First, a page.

Objectives of this workgroup include:
- To commit to reviewing opioid prescribing practices within each participating practice
- To review, understand, and adapt several tools already available toward improving opioid prescribing practices (e.g. the CDC Opioid Prescribing Guidelines for Chronic Pain, opioid risk assessment tools/methods, opioid treatment agreement, monitoring and follow up with patients)
- To implement an opioid prescribing protocol in each participating practice and encourage clinicians to “take the pledge”
- To share resources and learn from each other (see Appendix B for links to relevant resources), including sharing of stories within VCSQI and TCPi.
TED Talk Worth Watching: The Agony of Opioid Withdrawal and What Doctors Should Tell Patients About It
This workgroup discussion reviews survey results of practices which prescribe opioids and recommendations for actions to take to address the opioid misuse epidemic.
Recording of Workgroup Call:
Discussion of Use of Patient & Provider Opioid Agreements/Contracts
View 3 presentations from VCSQI Meeting in Richmond, Va.
The National Prescription Drug Take Back Day addresses a crucial public safety and public health issue. According to the 2015 National Survey on Drug Use and Health, 6.4 million Americans abused controlled prescription drugs. The study shows that a majority of abused prescription drugs were obtained from family and friends, often from the home medicine cabinet.
Too often, unused prescription drugs find their way into the wrong hands. That’s dangerous and often tragic.
The DEA’s Take Back Day provides an opportunity for Americans to prevent drug addiction and overdose deaths. Let’s clean out our medicine cabinets and turn in – safely and anonymously – a record amount of prescription drugs.
Collection Site Locator
- The next Take Back Day is on April 28, 2018 from 10:00 am to 2:00 pm. Click here for a location in your area.
- Anytime of Year: Click here to locate a year-round authorized collector in your area.
March 15 – Regulations & Guidelines; Use of Risk Tool; How to Have the Difficult Conversation with a Patient
From Practice to Regulation and Back Again
Presented by Barbara Allison-Bryan, MD, Virginia Department of Health Professions, and Marc Huntoon, MD, Virginia Commonwealth University Professor of Anesthesiology and Pain Management Specialist at VCSQI March 15, 2018 Quarterly Meeting in Richmond, Va. Includes Virginia’s national leadership efforts to impact prescribing practices and evidence-based pain management practices including “Use of Risk Tool in Assessment” and “How to Have the Difficult Conversation with a Patient.”
- There and Back Again- An Opioid Tale
- Opioid Regulations DHP
- OMW- 03-22-2018-Minutes-
- TCPI Opioid story template
- YouTube Recording of Workgroup Call
February 22 Workgroup – CDC Prescribing Guidelines; Cardiovascular Surgery Practice Steps to Create Guidelines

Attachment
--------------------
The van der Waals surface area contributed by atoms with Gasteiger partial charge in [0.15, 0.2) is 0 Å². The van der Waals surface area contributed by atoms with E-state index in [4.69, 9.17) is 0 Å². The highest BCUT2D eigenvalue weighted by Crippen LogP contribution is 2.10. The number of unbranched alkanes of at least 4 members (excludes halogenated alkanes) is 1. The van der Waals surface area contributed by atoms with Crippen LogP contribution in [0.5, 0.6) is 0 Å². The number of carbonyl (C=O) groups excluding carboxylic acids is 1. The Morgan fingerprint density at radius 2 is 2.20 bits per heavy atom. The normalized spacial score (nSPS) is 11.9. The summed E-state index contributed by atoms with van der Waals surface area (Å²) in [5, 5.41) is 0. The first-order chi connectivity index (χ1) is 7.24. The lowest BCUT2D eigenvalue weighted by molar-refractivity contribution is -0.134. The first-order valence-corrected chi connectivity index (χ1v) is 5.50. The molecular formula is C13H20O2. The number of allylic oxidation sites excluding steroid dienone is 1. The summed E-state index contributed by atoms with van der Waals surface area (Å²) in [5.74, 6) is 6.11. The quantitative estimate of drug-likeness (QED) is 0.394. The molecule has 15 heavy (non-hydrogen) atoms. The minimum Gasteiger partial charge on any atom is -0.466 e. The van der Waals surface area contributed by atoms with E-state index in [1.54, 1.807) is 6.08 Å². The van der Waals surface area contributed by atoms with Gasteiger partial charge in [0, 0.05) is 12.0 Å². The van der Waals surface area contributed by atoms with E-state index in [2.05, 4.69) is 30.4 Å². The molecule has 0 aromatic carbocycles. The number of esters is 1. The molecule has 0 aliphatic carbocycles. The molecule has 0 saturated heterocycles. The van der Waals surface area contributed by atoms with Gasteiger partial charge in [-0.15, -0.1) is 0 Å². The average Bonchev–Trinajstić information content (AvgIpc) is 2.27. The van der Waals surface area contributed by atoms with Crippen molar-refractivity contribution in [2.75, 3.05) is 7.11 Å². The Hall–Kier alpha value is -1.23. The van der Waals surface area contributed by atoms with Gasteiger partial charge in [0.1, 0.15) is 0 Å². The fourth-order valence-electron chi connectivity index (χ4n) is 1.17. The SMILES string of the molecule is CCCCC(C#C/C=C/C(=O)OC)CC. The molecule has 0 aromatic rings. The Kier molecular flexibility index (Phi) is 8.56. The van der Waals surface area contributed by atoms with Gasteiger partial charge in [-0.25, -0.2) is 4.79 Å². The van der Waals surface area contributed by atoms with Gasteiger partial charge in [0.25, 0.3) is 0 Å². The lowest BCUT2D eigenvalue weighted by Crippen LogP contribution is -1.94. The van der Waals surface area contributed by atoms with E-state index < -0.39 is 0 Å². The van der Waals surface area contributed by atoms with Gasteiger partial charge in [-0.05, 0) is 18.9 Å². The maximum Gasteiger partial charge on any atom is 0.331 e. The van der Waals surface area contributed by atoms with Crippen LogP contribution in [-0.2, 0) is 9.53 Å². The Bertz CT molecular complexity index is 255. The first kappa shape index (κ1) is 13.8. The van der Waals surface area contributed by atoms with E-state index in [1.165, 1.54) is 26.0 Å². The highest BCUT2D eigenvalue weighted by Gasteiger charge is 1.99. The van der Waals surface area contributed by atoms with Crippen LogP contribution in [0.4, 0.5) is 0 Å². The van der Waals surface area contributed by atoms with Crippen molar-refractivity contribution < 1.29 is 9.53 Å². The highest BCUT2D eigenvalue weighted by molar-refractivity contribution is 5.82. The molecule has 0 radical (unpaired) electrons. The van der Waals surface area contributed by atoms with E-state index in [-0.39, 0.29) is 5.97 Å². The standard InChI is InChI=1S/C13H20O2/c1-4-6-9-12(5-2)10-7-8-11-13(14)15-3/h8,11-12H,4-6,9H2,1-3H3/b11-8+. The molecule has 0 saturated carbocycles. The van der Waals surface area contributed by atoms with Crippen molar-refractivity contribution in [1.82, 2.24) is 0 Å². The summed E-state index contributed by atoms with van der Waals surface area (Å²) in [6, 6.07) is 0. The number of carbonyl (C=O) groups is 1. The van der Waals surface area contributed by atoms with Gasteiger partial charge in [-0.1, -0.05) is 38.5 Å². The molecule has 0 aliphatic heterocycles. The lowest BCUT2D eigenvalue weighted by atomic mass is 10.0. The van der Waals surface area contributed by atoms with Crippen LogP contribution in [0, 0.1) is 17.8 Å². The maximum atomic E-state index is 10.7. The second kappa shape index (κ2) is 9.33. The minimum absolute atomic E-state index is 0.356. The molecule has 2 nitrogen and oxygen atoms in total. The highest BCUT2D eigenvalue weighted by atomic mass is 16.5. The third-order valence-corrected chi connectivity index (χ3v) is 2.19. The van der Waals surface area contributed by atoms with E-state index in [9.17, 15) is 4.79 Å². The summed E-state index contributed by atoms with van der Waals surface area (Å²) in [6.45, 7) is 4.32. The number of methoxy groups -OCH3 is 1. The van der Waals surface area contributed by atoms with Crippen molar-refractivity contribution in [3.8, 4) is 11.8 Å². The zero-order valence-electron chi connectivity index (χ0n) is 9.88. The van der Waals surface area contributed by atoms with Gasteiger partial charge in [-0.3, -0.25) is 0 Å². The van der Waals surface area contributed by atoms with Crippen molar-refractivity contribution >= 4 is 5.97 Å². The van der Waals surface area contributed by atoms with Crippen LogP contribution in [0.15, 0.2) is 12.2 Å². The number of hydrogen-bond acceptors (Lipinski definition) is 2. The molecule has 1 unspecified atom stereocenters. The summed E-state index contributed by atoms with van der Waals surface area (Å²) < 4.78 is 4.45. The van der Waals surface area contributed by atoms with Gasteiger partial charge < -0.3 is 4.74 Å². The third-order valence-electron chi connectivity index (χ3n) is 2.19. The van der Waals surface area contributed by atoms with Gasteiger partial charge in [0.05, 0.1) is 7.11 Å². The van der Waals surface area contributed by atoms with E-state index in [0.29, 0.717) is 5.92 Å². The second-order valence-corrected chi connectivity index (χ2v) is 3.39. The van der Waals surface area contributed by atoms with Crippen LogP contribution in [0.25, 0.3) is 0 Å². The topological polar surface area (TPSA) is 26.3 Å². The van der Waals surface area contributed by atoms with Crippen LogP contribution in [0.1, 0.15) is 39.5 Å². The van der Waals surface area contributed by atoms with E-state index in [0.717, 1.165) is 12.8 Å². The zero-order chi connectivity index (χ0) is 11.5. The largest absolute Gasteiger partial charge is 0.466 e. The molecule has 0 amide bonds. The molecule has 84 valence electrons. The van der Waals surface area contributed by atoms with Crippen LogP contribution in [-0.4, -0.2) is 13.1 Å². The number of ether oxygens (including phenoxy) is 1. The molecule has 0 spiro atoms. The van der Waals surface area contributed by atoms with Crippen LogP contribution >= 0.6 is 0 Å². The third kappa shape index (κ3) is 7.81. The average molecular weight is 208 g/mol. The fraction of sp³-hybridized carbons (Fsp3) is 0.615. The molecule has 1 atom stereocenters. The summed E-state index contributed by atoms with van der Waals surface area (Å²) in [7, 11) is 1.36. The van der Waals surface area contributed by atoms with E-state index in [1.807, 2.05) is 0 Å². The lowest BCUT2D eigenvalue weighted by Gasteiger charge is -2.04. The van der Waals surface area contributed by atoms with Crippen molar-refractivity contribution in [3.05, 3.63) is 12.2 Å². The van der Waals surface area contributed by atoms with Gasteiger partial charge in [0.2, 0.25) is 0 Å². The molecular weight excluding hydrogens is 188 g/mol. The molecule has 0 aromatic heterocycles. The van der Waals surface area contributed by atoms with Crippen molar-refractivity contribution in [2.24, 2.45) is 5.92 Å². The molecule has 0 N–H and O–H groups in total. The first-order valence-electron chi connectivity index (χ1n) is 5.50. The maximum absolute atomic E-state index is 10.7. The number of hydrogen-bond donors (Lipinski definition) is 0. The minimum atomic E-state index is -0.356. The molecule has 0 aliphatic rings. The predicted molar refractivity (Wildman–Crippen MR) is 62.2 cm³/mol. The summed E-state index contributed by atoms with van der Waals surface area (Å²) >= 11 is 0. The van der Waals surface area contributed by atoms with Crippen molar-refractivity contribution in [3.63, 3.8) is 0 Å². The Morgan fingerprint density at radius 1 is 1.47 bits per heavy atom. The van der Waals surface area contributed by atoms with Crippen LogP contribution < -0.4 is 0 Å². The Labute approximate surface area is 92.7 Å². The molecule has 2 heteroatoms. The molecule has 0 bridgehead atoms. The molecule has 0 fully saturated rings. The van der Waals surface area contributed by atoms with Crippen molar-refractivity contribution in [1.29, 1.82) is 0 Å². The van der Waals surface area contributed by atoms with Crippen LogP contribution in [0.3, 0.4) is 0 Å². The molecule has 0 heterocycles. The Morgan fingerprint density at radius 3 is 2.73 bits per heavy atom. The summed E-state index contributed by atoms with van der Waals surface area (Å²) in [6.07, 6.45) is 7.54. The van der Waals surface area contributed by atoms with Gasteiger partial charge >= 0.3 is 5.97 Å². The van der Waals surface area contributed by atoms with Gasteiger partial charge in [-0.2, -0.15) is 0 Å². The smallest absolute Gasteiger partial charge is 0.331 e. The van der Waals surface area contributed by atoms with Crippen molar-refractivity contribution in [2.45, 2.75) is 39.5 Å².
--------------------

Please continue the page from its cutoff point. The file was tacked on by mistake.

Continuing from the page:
The VCSQI SAN 2.0 Opioid Workgroup reviewed CDC’s Guidelines for Opioid Prescribing for Chronic Non-Cancer pain and how these recommendations may assist you with establishing your own guidelines for other types of patients. Twelve recommendations are outlined, categorized into three major topics: when to prescribe opioids, how to prescribe opioids, and assessing the patient’s risk when using opioids.
Recommendation 6 may be particularly relevant to prescribers treating acute pain:
Long-term opioid use often begins with treatment of acute pain. When opioids are used for acute pain, clinicians should prescribe the lowest effective dose of immediate-release opioids and should prescribe no greater quantity than needed for the expected duration of pain severe enough to require opioids. Three days or less will often be sufficient; more than seven days will rarely be needed.
Steve Dickson, CEO for Cardiovascular Surgeons, PA, Orlando, Fla. shares how their practice is working to standardize opioid prescribing practices among their clinicians. Ivan Berkel and Eddie Fonner recently made a site visit there to help them in this process. This discussion may help you begin to take your own steps for addressing this critically important care process.
Steve Dickson, CEO, Cardiovascular Surgeons, PA, explains efforts to standardize prescribing among 12 surgeons and other clinicians in their practice in Orlando, Florida.
Links to Resources:
- CDC Chronic Pain Prescribing Guidelines
- Take the Pledge to Help Address Opioid Misuse
- OMW- 02-22-2018-Minutes
Addressing the Opioid Misuse Crisis is a priority of VCSQI SAN 2.0 and CMS!
“Impacting the Opioid Crisis through Improved Prescribing Practices”
In this one-hour VCSQI SAN 2.0 sponsored webinar Dr. Jared Skillings from American Psychological Association and Dr. Robert Bales, Family Medicine Cleveland Clinic and Assistant Professor of Family Medicine provide an overview of the crisis, current trends, general considerations when prescribing opioids, and non-pharmacological pain management techniques.
Check Out These Recent Opioid-related Releases from CDC
With the tagline “It only takes a little to lose a lot,” the Rx Awareness Campaign tells the real stories of people whose lives were torn apart by prescription opioids. The goal of the campaign is to increase awareness that prescription opioids can be addictive and dangerous.
CDC Web Feature: Rx Awareness – Impact of an Epidemic
CDC released several new patient-centered materials for patient education about opioid use. These materials are free and available for download.
- What You Need to Know outlines the differences in acute and chronic pain and what you need to know when prescribed opioids for acute pain management.
- Get the Facts Infographic highlights important information about acute pain management for common conditions and injuries.
- Know the Signs. Save a Life. This is a resource that identifies factors that can increase the risk of overdose and steps to prevent overdose and death.